The Bachelor of Social Work (BSW) at Saint Martin’s is an interdisciplinary program that prepares students for entry level generalist practice in the field of social work. The curriculum is designed to provide a broad theoretical base for students to draw from for social work practice.

Program Highlights

Social work at Saint Martin’s is a rigorous, exciting environment where students leave as skilled, ethical, evidence-based practitioners. Our graduates are competitive applicants for advanced status entry into graduate programs. They are also among the most respected practitioners in the social work profession.

Beginning with the students' inspired good intentions, our program and teaching methods place special emphasis on social justice and cultural competence. Rooted in universal principles such as service, compassion and discipline, the BSW program produces thoughtful, knowledgeable, caring and visionary community leaders.

Saint Martin's Bachelor of Social Work program is distinguished by:

  • A 100 percent acceptance rate for graduate school.
  • Deeply caring faculty with extensive clinical experience.
  • Direct student access to faculty and program directors.
  • Advocacy, activism and volunteer activities through access to local government organizations.

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  • Research and internships

    BSW students are required to take three semesters of internship for a total of 600 hours. Internships are available throughout Thurston County at such organizations as:

    • Community Youth Services
    • Kokua
    • Safeplace
    • Department of Social and Health Services
    • Office of Crime Victims Advocacy
    • Catholic Community Services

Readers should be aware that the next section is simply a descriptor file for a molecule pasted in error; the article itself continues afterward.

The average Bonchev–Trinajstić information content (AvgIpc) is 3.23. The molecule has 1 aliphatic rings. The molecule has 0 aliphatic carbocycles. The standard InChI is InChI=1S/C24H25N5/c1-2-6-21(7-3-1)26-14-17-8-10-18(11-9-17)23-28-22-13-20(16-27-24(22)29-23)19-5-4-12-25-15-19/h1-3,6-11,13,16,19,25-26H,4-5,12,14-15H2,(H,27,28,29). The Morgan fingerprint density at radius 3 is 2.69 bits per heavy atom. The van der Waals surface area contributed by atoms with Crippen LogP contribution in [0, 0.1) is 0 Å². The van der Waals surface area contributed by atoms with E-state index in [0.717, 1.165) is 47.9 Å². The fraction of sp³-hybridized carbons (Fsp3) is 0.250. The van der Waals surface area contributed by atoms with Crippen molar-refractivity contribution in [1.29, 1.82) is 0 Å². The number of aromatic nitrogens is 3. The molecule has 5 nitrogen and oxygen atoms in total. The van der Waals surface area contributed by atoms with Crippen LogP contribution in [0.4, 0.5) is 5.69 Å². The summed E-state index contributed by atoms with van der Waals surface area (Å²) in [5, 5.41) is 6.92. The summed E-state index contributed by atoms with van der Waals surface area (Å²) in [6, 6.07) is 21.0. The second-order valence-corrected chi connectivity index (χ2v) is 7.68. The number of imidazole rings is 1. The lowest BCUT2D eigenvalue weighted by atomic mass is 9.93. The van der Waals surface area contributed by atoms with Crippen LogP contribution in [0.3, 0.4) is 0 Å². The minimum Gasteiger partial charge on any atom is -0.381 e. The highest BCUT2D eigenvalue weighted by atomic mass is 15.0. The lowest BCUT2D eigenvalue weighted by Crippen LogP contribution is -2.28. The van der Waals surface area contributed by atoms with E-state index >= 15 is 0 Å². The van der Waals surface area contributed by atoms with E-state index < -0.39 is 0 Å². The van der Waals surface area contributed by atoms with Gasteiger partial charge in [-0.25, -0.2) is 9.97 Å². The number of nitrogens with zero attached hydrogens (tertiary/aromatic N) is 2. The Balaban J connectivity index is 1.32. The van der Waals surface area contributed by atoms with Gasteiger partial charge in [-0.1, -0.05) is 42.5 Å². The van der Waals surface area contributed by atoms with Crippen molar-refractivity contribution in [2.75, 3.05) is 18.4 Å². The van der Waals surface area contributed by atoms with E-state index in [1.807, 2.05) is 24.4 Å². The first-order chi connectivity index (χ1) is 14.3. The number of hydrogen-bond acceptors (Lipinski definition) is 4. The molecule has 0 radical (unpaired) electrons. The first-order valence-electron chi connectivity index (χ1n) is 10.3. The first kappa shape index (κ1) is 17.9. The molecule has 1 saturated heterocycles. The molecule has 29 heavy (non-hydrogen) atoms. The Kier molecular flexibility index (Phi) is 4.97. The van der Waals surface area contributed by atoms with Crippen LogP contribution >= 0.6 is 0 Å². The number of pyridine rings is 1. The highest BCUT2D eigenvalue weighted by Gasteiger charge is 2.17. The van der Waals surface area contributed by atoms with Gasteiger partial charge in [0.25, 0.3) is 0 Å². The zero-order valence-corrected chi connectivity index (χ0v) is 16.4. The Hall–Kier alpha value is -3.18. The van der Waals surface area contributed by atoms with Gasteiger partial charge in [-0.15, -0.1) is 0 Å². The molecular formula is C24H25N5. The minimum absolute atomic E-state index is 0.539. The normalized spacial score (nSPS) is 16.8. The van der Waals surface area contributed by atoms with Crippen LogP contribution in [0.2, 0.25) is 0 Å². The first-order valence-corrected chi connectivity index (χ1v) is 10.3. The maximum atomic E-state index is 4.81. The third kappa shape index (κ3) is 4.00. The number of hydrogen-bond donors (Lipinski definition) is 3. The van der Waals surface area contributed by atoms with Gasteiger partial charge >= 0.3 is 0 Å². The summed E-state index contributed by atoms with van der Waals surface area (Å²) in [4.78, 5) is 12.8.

• JJRA
    • Franciscan Hospice Center
    • Local shelters
  • Career paths

    A Bachelor of Social Work prepares graduates for careers in such organizations as:

    • Federal government agencies
    • Public welfare agencies
    • International non-government organizations
    • Children's services agencies
    • Community centers
    • Hospice and home health organizations

    For a complete list of professional applications, visit the National Association of Social Workers, the Occupational Outlook Handbook, and "What Can I Do With Major?". For additional information about how Saint Martin’s can help you find the career for you, visit our Career Center.

    Graduates from the Saint Martin’s Bachelor of Social Work have gone on to work for the following organizations:

    • Department of Social and Health Services
    • Department of Veteran Affairs
    • Hospitals
    • Nonprofit organizations working with youth, individuals with disabilities, and patient advocacy

    In addition, our graduates have been accepted for advanced study at such institutions as:

    • University of Washington, Seattle
    • University of Washington, Tacoma
    • Eastern Washington University
    • George Fox University
    • New York University
    • Smith College
    • University of Denver
    • University of Hawaii
    • University of Michigan
    • University of Pittsburgh
    • University of Southern California
    • Virginia Commonwealth University
    • Walla Walla University

Requirements

Bachelor of Social Work Program Application

Major

  • 40-46 semester hours of CORE requirements
  • 22 semester hours of lower-division courses